You would find, in the same issue, a play by a physicist, a nature essay, a poem by a mathematician. That sort of thing.

Self loved it.

Chris Cokinos, what are you doing now? Know that self considered Isotope a very noble experiment.

Here’s an excerpt from the story they published, which became the title of her third collection. It’s one of those hybrid things: part essay, part memoir, part myth, part short story.

The Lost Language

Filipinos once had an ancient written language. If I were to show you what the marks look like on a piece of paper, they would look like a series of waves. Or like Egyptian hieroglyphics. Like the eye of the Pharaoh I saw in my old high school history books.

The language was written on tree bark. Epics were probably written in this language, but I don’t know what they are. My ancestors are shadowy people. Shadows.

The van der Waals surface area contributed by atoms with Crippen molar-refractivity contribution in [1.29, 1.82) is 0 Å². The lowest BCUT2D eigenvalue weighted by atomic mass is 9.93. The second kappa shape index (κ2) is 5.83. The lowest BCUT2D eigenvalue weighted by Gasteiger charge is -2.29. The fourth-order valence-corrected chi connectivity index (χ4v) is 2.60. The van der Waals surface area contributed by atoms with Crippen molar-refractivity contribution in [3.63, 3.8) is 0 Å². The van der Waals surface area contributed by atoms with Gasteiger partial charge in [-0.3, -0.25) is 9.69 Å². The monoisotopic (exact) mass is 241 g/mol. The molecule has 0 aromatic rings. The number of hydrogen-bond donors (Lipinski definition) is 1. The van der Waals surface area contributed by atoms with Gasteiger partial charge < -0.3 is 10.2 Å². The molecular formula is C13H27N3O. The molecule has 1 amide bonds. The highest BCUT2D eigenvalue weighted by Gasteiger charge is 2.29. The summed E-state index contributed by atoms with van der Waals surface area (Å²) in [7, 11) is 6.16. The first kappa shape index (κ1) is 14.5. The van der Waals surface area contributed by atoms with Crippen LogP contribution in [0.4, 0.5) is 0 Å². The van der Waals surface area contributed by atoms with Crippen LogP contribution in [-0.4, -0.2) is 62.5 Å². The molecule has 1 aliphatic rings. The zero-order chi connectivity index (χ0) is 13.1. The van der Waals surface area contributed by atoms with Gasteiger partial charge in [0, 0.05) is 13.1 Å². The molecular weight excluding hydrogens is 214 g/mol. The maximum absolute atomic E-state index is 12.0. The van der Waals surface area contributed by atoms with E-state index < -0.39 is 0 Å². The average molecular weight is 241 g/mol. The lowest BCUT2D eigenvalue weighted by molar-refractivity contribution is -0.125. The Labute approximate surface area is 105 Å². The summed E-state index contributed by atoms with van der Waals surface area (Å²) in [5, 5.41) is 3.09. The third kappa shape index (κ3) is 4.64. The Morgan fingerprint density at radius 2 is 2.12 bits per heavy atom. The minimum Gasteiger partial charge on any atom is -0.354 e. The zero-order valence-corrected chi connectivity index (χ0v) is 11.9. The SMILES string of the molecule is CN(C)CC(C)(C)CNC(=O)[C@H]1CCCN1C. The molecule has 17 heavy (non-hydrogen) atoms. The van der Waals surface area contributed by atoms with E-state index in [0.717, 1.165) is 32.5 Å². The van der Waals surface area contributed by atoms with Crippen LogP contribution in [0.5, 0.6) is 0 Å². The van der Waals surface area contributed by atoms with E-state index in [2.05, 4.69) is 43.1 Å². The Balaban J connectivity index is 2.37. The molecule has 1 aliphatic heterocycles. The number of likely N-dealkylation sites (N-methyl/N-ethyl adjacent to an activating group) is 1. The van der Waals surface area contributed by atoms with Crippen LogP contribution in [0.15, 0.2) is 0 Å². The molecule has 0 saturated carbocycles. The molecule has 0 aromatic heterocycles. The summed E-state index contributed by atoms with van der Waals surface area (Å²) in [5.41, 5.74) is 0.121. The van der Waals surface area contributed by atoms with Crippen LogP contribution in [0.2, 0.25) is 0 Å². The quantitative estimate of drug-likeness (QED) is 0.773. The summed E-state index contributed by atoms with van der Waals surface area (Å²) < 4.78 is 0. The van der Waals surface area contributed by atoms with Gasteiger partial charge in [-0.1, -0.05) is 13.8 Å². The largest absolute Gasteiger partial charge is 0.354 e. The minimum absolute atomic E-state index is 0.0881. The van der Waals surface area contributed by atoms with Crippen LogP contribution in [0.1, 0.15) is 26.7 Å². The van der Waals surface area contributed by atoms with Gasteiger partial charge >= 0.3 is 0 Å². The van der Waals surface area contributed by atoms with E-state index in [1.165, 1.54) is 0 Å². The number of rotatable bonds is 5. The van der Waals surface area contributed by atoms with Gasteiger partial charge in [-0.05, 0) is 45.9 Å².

When I was a little girl, perhaps eight years old or so, my mother gave me a book of Philippine legends. The legends were mostly about beautiful maidens and enchanted animals. But the story I liked best was about Hari sa Bukid, which means King of the Mountain.

Read the rest of this entry »

WSJ Bookshelf: 24 January 2017

William F. Bynum begins a review of Is It All In Your Head? by Suzanne O’Sullivan with this amazing paragraph:

Over a century ago, Alice James (1848 – 1892), sister of the novelist Henry and the psychologist and philosopher William, spent her life going from doctor to doctor with vague symptoms, tiredness and pains most prominent among them. Like Henry, she eventually gravitated to England, where she was happier, because “the god Holiday (was) worshipped so perpetually and effectually.” There at last she got a definite diagnosis: breast cancer. Although it was her death sentence, she was ecstatic, recording in her diary: “Ever since I have been ill, I have longed and longed for some palpable disease, no matter how conventionally dreadful a label it might have.”

Stay tuned, dear blog readers. Stay tuned.